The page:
Given acutely to healthy volunteers, oral CBD has been reported to reverse the acute psychotomimetic effects of THC,56,57 attenuate the anxiogenic and other subjective effects of THC,58,59 and counteract detrimental effects of THC on delayed episodic recall (but not on immediate recall or digit span)56 and of the THC analog nabilone on binocular depth inversion.24 Similarly, inhaled CBD was reported to counteract detrimental effects of THC on prose recall60 and facial emotion recognition.61 In parallel, several preclinical reports also suggest reversal of THC-induced cognitive deficits (reviewed by Osborne et al62). In an fMRI study, effects of acute CBD on BOLD responses were opposite to acute THC effects in regions including striatum, hippocampus, amygdala, and sensory cortex.57

That chronic CBD may attenuate psychotogenic effects of chronic THC was suggested by findings that higher levels of CBD in hair samples from cannabis users were associated with lower psychosis-like symptoms.63,64 Similarly, smokers of cannabis strains known to contain a higher proportion of CBD had lower positivelike symptoms than smokers of low-CBD cannabis.65 Furthermore, reductions in hippocampal volume and NAA, seen in chronic cannabis users, were not observed in users exposed to larger concentrations of CBD, consistent with neuroprotective effects.66

The CBD content of street cannabis has steadily decreased over the last two decades, resulting in a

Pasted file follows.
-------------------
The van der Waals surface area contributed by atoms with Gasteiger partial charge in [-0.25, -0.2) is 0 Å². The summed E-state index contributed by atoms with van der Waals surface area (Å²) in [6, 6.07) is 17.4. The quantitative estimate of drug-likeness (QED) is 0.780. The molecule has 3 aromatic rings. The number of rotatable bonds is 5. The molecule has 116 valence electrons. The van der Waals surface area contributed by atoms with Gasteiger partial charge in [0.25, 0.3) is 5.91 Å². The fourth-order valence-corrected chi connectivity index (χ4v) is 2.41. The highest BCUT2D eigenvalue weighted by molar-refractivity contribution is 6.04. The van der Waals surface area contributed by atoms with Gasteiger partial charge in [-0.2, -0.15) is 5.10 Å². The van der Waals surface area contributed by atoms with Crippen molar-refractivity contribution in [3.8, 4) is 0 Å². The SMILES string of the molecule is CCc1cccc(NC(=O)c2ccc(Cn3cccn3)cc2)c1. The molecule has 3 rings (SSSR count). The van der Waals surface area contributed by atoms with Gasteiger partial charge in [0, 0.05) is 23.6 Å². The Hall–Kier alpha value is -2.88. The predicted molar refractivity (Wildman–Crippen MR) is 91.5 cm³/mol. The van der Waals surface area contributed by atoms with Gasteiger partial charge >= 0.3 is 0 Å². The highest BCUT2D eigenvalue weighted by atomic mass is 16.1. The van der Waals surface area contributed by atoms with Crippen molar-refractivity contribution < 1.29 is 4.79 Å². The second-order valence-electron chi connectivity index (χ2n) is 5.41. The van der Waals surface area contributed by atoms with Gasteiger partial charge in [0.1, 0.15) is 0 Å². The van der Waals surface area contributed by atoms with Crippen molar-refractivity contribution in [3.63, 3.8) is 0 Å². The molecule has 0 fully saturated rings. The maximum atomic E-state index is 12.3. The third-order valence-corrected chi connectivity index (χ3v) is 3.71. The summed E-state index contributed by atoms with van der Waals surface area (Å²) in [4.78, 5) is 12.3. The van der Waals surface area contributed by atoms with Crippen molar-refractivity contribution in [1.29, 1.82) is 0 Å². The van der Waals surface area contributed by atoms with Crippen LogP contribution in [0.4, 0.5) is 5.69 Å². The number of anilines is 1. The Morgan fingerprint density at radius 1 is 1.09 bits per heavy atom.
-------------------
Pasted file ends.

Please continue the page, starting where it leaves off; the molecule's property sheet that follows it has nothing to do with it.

THC:CBD ratio of ~80:1 today, as compared with 14:1 in 1995.67 Thus, the fact that variation in CBD content of current street cannabis has detectable effects suggests that larger amounts, administered chronically in a controlled manner, may have clear protective effects. Interestingly, evidence was presented at a recent conference that chronic THC use increases striatal D1–D2 dopamine receptor heteromerization, 68 a mechanism suggested to be associated with reduced hedonic value of stimulant drugs and natural rewards, depression, anxiety,69 and reduced reward learning in cannabis dependence.70 CBD attenuated the THC-induced increase in D1–D2 heteromerization,68 suggesting that it may help restore healthy reward processing, a mechanism of high relevance to schizophrenia71 and substance use disorders.72 Through this mechanism, as well as through potential attenuation of THC’s acute positive reinforcing effects,53,55 chronic CBD administration may not just reduce the deleterious effects of THC but also cannabis consumption itself, a hypothesis that remains to be tested.

Effects of CBD Alone